experienced a Christmas rush rivaling
that against which shopgirls struggled.
During the day Deputy Clerk John
Cochran Issued 28 licenses and 56 per
sons went away to present themselves
to one another for Christmas.
Yesterday's "run" on the marriage
license - counter almost established a
record. When the doors were closed
at 5 o'clock two couples stood wait
ing to be served by the smilingly
patient "Cupid" Cochran.
Marriage licenses issued yesterday
as follows: '
HEBASD-BEKTZMAK Lockwood He
bard, legal, 53 Ella street, and Kate P.
Hertzman. legal, Imperial Heights.
JADWIN-VON HELMS Delbert Jadwin,
28, Oresham, Or., and Mary K. Von Helms.
Perkins Hotel, city.
SIOVALL-HAUN Berna E. Btovall, 21,
946 Alblna avenue, and Dorothy Kaun, 18,
! Borthwlck street.
ELIAS-M1HELE James Ellas, 29, As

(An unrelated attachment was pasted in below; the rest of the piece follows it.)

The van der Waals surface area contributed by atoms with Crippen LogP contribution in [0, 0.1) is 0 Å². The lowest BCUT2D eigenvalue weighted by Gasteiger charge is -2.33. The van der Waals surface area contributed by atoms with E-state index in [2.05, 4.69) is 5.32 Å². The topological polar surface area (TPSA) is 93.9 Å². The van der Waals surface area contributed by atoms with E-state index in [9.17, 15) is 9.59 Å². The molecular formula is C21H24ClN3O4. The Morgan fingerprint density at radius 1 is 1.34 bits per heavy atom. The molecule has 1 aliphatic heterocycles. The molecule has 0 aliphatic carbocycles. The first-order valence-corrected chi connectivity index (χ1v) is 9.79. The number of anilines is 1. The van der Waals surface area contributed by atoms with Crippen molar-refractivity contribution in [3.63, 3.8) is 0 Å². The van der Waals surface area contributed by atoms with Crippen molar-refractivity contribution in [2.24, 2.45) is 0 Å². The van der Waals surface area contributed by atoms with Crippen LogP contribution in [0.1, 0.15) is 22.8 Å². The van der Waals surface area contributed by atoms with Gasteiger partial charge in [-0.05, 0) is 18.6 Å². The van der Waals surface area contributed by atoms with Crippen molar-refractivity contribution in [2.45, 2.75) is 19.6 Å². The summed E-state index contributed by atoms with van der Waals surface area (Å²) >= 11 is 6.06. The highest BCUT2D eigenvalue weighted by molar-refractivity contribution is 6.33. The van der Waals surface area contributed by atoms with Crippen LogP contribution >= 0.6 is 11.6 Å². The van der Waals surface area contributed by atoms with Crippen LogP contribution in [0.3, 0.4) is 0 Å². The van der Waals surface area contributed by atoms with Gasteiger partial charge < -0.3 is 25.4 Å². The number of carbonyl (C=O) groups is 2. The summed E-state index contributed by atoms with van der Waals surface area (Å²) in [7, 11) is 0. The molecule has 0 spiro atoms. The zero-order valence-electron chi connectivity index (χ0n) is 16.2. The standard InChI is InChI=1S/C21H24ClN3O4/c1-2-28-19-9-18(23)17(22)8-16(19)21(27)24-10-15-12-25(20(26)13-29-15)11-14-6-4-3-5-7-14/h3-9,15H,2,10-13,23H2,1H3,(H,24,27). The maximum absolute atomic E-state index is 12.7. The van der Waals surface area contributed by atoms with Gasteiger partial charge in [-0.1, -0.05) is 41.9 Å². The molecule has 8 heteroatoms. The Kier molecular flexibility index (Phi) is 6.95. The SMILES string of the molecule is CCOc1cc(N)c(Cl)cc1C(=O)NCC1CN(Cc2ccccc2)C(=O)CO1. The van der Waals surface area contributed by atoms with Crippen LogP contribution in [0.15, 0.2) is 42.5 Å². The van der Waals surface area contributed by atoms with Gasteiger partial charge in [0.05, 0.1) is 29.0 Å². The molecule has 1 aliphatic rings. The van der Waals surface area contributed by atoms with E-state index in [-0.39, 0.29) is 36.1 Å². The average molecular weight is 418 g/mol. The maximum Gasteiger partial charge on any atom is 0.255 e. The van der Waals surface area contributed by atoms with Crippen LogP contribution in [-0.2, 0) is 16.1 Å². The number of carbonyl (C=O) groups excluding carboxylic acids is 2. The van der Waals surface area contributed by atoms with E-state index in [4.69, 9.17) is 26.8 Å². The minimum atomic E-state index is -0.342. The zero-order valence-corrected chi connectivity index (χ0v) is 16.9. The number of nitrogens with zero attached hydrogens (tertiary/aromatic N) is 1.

toria, Or., and Tasea Mihele, Burnside
NASHOLSt-PETERSON Julius Reinhold
Nasholm. iio East Seventy-eighth street
North, and Freda Elizabeth Peterson, IB,
414 Graham avenue.
PLANCICH-TAD1CH Xlck Planclch, 25,
Tacoma, Wash., and Katie Tadlch, 21, 4iio
LEE-SIMON SEN Richard C. Lee. 24, 314
East Sixty-third street North, and Mabel K.
Simonsen, IT, 1914 East Yamhill street.
Atkochunas. 28, Winston Apartments, and
Antonina Vaitkeviclnte, 20, Woodlawn, .city.
ESPING-SWAXBON Enoc lisping, legal,
1S4 Laurelhurst avenue, and Jennie wan
son, legal, same address.
DANIELSON - MEB6PELDER ' Alfred
Theodore Danielson, legal, San Francisco,
and Violet Mersfelder, legal, Elnrood Apart
ments. NECNAN-SMITH Ira A. Neunan. 30,
Lewlston, Idaho, and Mary B. Smith, legal.
Hotel Philip, city.
BURG-GADBAW George W. Burg, 21,
644 Dekum avenue, and Gertrude I. Gad
btw, 19, 83 East Nineteenth street.
DETTMAR-HALL Louis W. Dettmar, le